The "Grand Steeplechase" sequence at the end had to be shot twice. Both times a crew member persuaded Chico Marx to gamble on it and not only to bet on the outcome of a rigged non-race, but to bet on a horse other than the one scripted to win. Chico, all his life an avid gambler, could offer as excuse only, "The odds were 20 to one."
There was originally a song that echoed "Hurray for Captain Spaulding" entitled "Dr. Hackenbush" (written by "Spaulding" songwriters Bert Kalmar and Harry Ruby). However, it was decided that something needed to be cut and Groucho Marx volunteered this song. He came to regret this this decision and in later years often sang the song at gatherings.
Al Boasberg, the man most responsible for shaping the early comic persona of Jack Benny, was initially given top billing among the film's writers. In what was to become one of the first major disputes over film writing credit, Boasberg (primarily a gag man) sought sole credit for the comedic scenes, leaving credit for the screenplay itself to Robert Pirosh and George Seaton. MGM bitterly fought this and punished Boasberg by listing him under the others. A furious Boasberg had his name removed from the film completely.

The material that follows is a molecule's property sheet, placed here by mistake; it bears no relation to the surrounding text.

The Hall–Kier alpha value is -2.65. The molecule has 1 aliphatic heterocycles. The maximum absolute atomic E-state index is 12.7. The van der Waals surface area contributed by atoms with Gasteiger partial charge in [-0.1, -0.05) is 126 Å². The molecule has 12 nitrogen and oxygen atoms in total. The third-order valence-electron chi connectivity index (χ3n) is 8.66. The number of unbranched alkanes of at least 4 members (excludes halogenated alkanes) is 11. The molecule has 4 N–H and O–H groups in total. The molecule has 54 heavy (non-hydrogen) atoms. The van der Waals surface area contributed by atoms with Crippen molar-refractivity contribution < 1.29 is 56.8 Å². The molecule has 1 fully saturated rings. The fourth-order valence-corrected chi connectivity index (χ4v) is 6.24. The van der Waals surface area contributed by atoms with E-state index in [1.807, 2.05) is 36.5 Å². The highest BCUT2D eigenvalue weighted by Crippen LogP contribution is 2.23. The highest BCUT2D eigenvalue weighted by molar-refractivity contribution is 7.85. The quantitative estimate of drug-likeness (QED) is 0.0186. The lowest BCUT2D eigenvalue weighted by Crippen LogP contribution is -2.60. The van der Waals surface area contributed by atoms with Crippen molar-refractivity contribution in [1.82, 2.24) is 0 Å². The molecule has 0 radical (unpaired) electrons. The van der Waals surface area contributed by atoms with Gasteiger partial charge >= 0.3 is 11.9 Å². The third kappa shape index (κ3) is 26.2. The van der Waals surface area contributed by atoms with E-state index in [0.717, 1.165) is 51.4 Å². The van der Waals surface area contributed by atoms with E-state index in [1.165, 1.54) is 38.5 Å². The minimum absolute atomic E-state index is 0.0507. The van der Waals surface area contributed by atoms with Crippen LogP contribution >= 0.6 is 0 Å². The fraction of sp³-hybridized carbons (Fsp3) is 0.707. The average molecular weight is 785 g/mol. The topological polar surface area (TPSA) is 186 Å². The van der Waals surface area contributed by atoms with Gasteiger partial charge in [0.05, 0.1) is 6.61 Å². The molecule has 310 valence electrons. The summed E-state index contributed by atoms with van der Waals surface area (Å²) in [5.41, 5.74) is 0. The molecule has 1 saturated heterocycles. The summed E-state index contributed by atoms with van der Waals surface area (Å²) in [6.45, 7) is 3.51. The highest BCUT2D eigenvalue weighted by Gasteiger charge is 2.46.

Groucho Marx's character was initially to have been named Dr. Quackenbush, which he and everyone else thought was too silly a name to offend anyone. However, MGM's legal department discovered at least a dozen legitimate U.S. doctors named Quackenbush, so for legal reasons and to Groucho's dismay, the name was changed to Hackenbush.
This is the only film of The Marx Brothers to receive an Oscar nomination in a competitive category, being nominated for Dave Gould's dance direction. Groucho Marx would go on to win an honorary Oscar in 1974.